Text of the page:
Emily, 1903

Following the Pan-American Exposition, the United States ratifies a treaty with Colombia to build the Panama Canal although the Colombian senate rejects it. Panama declares its independence from Colombia which makes it possible to begin a project that provides a shorter route from the Atlantic to the Pacific Ocean.

North, in the southern state of North Carolina, Orville Wright makes the first successful flight at Kitty Hawk.  And, farther north in Binghamton, New York, the first part of the year is uneventful for the Barber family. And, then…

1903 brings the death of her cousin, Leon, 14, in a September tragic gun accident in Owego

Newspaper accounts are graphic and numerous.

Owego Record, September 24, 1903
Boy Shot; Child Drowned

    At Owego Leon Tripp, aged 14, was accidentally shot by his chum, Edward Parsons, aged 15. The shooting occurred in the sporting goods store of Parson's father. Young Parsons picked up a Flobert rifle and was showing it to his chum, and snapped the trigger, not knowing it was loaded. The ball penetrated Tripp's brain, and he will die. He is a son of Frank Tripp.

Owego Record, September 25, 1903
Leon Tripp Accidentally Shot.

Young Lads handling Flobert Rifles and One Falls Victim.

    Lion Tripp, son of Frank and Julia Tripp, whose home was with his mother on Adaline street and who was employed in Peter Stever's market, was shot in the center of his forehead about 6 p.m. Tuesday.

    He was in the front part of J. T. Parsons' sporting goods store, 78 North avenue, and the proprietor was absent at his supper, his son Edward being in charge of the store. The two lads were examining flobert rifles, each having one in his hands, when the one that young Parsons was handling was accidentally discharged and the bullet, a 22 calibre short, took effect, he stated.

    The boy fell to the floor and all was excitement for a time. He was taken home and cared for by Drs. E.E. Bailey and E. S. Beck. It was found that the brains were slowly oozing from the bullet wound and there was hemorrhage from the nose, ears and mouth.

    Wednesday morning he was yet alive, but none of the conditions appeared favorable for recovery or even a temporary improvement. He remained unconscious until 5 p.m., when his death occurred. The funeral will be held at the family home, 88 Adaline street, Saturday at 2.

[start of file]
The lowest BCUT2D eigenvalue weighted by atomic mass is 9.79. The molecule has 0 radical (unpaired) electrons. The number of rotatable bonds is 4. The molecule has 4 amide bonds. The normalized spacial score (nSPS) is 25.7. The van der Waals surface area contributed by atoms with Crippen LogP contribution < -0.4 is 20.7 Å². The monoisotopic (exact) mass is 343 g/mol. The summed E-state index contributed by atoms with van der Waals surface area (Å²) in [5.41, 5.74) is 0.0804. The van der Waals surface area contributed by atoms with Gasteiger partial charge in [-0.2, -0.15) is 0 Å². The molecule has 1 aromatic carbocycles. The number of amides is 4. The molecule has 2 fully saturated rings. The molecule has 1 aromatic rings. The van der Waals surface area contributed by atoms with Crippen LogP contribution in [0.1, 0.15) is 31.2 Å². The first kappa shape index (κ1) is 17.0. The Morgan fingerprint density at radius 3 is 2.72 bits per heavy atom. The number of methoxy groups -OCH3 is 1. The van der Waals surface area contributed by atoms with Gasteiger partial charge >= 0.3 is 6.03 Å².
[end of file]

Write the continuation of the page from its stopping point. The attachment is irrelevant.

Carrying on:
Coroner Bauer experimented with the rifle with which he was shot and found that a similar cartridge would drive the ball through an inch board, which would, he thinks, suffice to penetrate the forehead, pass through the brain and lodge in or against the anterior portion of the skull.

Owego Record, September 27, 1903

The funeral of Leon Tripp was conducted Saturday afternoon by Revs. G. D. Young and H. B. Benedict at the residence of his mother, Mrs. Julia Tripp, 88 Adaline street. It was largely attended by the relatives and many friends, who deeply sympathize with the mother in the death of her beloved son. The pallbearers were Stephen Phillips, Lous Walker, Ralph Comstock, Prine Hurlburt; the flower bearers were Harry Noble, Louis Beck, Edward Parsons, and George Houk. Internment in Evergreeen cemetery.

Tragedy strikes again when her cousin Leoria Meeker dies in childbirth at 22 on December 13th in the familiar home of her Aunt Lovina. My grandmother, also named Leoria Carolyn, is born, but loses her mother.

Owego Record, Thursday, December 17, 1903

Mrs. Julia Tripp, who has been in town for a few days from Binghamton, was summoned to that city Monday morning on account of the death of her niece, Mrs. Ora Wilbur Meeker. Mrs. Meeker is the granddaughter of Mr. and Mrs. Daniel Tripp, formerly of this place.

Six year old Emily now has a new baby cousin, but knows firsthand the dangers of childbirth and the fragility of life. Visits to the first Leoria at 47 Park Street, on days her mother attends social events with her aunt, are over.

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